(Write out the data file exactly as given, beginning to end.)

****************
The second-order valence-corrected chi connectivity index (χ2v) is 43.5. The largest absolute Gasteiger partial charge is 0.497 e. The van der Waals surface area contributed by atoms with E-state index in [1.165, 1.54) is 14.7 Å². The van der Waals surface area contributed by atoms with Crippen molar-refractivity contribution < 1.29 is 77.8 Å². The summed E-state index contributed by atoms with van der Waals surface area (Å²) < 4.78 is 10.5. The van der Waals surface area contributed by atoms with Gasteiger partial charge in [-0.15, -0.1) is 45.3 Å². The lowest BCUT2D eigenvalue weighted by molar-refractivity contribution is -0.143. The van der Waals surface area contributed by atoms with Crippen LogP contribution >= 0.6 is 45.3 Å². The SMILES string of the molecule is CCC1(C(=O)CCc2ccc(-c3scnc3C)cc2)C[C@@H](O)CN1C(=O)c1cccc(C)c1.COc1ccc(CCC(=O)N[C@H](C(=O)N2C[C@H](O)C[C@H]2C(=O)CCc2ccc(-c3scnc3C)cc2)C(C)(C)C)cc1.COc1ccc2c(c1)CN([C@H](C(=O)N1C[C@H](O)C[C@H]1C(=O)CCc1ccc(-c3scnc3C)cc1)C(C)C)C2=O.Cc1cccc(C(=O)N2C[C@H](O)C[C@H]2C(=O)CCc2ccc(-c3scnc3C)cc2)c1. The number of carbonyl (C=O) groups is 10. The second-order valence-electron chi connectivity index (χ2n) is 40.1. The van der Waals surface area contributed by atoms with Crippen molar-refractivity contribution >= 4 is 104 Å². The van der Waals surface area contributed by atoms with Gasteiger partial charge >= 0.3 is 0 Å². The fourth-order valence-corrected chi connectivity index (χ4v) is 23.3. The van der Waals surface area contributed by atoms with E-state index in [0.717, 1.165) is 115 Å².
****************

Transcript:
The second-order valence-corrected chi connectivity index (χ2v) is 43.5. The largest absolute Gasteiger partial charge is 0.497 e. The van der Waals surface area contributed by atoms with E-state index in [1.165, 1.54) is 14.7 Å². The van der Waals surface area contributed by atoms with Crippen molar-refractivity contribution < 1.29 is 77.8 Å². The summed E-state index contributed by atoms with van der Waals surface area (Å²) < 4.78 is 10.5. The van der Waals surface area contributed by atoms with Gasteiger partial charge in [-0.15, -0.1) is 45.3 Å². The lowest BCUT2D eigenvalue weighted by molar-refractivity contribution is -0.143. The van der Waals surface area contributed by atoms with Crippen LogP contribution >= 0.6 is 45.3 Å². The SMILES string of the molecule is CCC1(C(=O)CCc2ccc(-c3scnc3C)cc2)C[C@@H](O)CN1C(=O)c1cccc(C)c1.COc1ccc(CCC(=O)N[C@H](C(=O)N2C[C@H](O)C[C@H]2C(=O)CCc2ccc(-c3scnc3C)cc2)C(C)(C)C)cc1.COc1ccc2c(c1)CN([C@H](C(=O)N1C[C@H](O)C[C@H]1C(=O)CCc1ccc(-c3scnc3C)cc1)C(C)C)C2=O.Cc1cccc(C(=O)N2C[C@H](O)C[C@H]2C(=O)CCc2ccc(-c3scnc3C)cc2)c1. The number of carbonyl (C=O) groups is 10. The second-order valence-electron chi connectivity index (χ2n) is 40.1. The van der Waals surface area contributed by atoms with Crippen molar-refractivity contribution >= 4 is 104 Å². The van der Waals surface area contributed by atoms with Gasteiger partial charge >= 0.3 is 0 Å². The fourth-order valence-corrected chi connectivity index (χ4v) is 23.3. The van der Waals surface area contributed by atoms with E-state index in [0.717, 1.165) is 115 Å².